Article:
What is a 'Capital Account'
A capital account shows the net change in physical or financial asset ownership for a nation and, together with the current account, constitutes a nation's balance of payments. The capital account includes foreign direct investment (FDI), portfolio and other investments, plus changes in the reserve account. A capital account may also refer to an account showing the net worth of a business at a specific point in time.
BREAKING DOWN 'Capital Account'
A nation’s capital account calculates the economic activity of a country or region. A corporation’s capital account is a general ledger account used for recording the amounts an investor pays to the company and the cumulative amount of the company’s earnings minus cumulative distributions to the owners. Capital accounts’ balances are reported in the owners’ equity, partners’ equity or stockholders’ equity section of the balance sheet.
National Capital Accounts
A nation’s capital account summarizes the country’s overall economic status. The markets closely monitor the capital account because it shows the overall direction of the country’s economy and provides buy and sell signals for various industries or portfolio strategies.
A country’s balance of trade is part of its balance of payments. For example, the balance of payments in the United States is composed of three subaccounts: the current account, the capital account and the financial account. Each has its own types of inflows and outflows.
Economists and analysts utilize the balance of trade in understanding the strength of a country’s economy in comparison to other countries. For example, a country with a large trade deficit is typically borrowing money for purchasing goods and services, whereas a country with a large trade surplus is typically doing the opposite. The balance of trade may correlate with the country’s political stability because it is indicative of the level of foreign investment taking place there.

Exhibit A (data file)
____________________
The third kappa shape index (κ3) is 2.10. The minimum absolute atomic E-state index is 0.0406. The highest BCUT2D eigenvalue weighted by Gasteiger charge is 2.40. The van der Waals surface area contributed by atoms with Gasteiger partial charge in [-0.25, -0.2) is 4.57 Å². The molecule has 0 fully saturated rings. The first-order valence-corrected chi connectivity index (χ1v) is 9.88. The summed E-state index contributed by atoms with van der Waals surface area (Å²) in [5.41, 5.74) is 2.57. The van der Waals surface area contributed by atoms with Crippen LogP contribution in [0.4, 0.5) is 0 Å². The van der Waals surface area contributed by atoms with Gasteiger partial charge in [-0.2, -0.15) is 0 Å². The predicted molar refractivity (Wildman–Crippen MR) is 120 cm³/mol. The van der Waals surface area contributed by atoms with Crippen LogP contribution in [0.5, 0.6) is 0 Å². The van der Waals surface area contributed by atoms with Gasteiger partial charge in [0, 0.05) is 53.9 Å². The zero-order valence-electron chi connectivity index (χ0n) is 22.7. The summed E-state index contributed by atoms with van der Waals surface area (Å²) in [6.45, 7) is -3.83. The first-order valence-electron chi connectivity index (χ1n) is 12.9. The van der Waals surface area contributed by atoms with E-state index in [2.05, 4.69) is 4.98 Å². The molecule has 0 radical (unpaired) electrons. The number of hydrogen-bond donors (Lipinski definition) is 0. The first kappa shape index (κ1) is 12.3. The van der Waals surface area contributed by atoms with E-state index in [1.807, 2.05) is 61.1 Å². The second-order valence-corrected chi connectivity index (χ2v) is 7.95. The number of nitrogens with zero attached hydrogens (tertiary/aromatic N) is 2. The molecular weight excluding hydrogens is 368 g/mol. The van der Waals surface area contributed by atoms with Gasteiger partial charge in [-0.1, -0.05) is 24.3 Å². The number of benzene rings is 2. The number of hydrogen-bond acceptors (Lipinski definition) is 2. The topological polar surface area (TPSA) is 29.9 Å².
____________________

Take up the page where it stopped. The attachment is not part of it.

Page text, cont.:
Corporate Capital Accounts
A corporation holds multiple capital accounts. Paid-in capital accounts such as common stock, preferred stock or paid-in capital in excess of par report the amounts the corporation receives when shares of capital stock are issued to investors. Retained earnings accounts contain the corporation’s cumulative earnings since formation minus cumulative dividends distributed to stockholders. The treasury stock account reports the amount the corporation pays to repurchase its own shares of stock that are not retired.
In a sole proprietorship, one capital account begins with the owner’s original investment and increases for each year’s earnings minus each year’s withdrawals. The drawing account, which is a contra account, has a debit balance equal to the amount of business assets the owner withdraws during the current accounting year for personal use. At each accounting year’s end, the drawing account is closed by transferring its debit balance to the capital account. The total of the balances in the capital accounts must equal the reported total of the company’s assets minus its liabilities.